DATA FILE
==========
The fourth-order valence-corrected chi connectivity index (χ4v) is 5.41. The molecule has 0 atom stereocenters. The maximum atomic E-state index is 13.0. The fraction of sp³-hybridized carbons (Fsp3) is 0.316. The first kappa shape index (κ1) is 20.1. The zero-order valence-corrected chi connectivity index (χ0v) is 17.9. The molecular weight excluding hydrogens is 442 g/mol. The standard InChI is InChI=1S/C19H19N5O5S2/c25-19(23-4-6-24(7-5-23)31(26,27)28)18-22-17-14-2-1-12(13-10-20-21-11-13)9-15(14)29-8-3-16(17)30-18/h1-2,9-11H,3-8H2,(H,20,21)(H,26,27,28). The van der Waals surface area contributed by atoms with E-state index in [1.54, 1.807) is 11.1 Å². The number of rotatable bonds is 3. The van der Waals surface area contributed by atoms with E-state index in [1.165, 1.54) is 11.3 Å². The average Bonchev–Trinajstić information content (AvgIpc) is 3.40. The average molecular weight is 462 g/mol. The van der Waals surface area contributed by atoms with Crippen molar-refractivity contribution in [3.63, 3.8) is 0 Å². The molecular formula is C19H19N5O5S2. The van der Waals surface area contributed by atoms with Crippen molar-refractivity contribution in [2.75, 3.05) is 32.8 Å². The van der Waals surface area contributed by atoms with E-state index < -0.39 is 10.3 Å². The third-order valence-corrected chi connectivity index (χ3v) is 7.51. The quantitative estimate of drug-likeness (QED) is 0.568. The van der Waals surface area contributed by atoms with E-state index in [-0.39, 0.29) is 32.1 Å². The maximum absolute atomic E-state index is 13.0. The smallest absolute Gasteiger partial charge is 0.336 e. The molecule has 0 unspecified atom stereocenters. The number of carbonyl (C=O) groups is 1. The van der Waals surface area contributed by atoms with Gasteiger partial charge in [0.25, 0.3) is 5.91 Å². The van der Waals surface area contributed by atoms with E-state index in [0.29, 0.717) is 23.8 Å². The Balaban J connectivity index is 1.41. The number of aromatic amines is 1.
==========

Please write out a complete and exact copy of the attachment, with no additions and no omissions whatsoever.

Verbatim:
The fourth-order valence-corrected chi connectivity index (χ4v) is 5.41. The molecule has 0 atom stereocenters. The maximum atomic E-state index is 13.0. The fraction of sp³-hybridized carbons (Fsp3) is 0.316. The first kappa shape index (κ1) is 20.1. The zero-order valence-corrected chi connectivity index (χ0v) is 17.9. The molecular weight excluding hydrogens is 442 g/mol. The standard InChI is InChI=1S/C19H19N5O5S2/c25-19(23-4-6-24(7-5-23)31(26,27)28)18-22-17-14-2-1-12(13-10-20-21-11-13)9-15(14)29-8-3-16(17)30-18/h1-2,9-11H,3-8H2,(H,20,21)(H,26,27,28). The van der Waals surface area contributed by atoms with E-state index in [1.54, 1.807) is 11.1 Å². The number of rotatable bonds is 3. The van der Waals surface area contributed by atoms with E-state index in [1.165, 1.54) is 11.3 Å². The average Bonchev–Trinajstić information content (AvgIpc) is 3.40. The average molecular weight is 462 g/mol. The van der Waals surface area contributed by atoms with Crippen molar-refractivity contribution in [3.63, 3.8) is 0 Å². The molecular formula is C19H19N5O5S2. The van der Waals surface area contributed by atoms with Crippen molar-refractivity contribution in [2.75, 3.05) is 32.8 Å². The van der Waals surface area contributed by atoms with E-state index < -0.39 is 10.3 Å². The third-order valence-corrected chi connectivity index (χ3v) is 7.51. The quantitative estimate of drug-likeness (QED) is 0.568. The van der Waals surface area contributed by atoms with E-state index in [-0.39, 0.29) is 32.1 Å². The maximum absolute atomic E-state index is 13.0. The smallest absolute Gasteiger partial charge is 0.336 e. The molecule has 0 unspecified atom stereocenters. The number of carbonyl (C=O) groups is 1. The van der Waals surface area contributed by atoms with Gasteiger partial charge in [0.25, 0.3) is 5.91 Å². The van der Waals surface area contributed by atoms with E-state index in [0.29, 0.717) is 23.8 Å². The Balaban J connectivity index is 1.41. The number of aromatic amines is 1.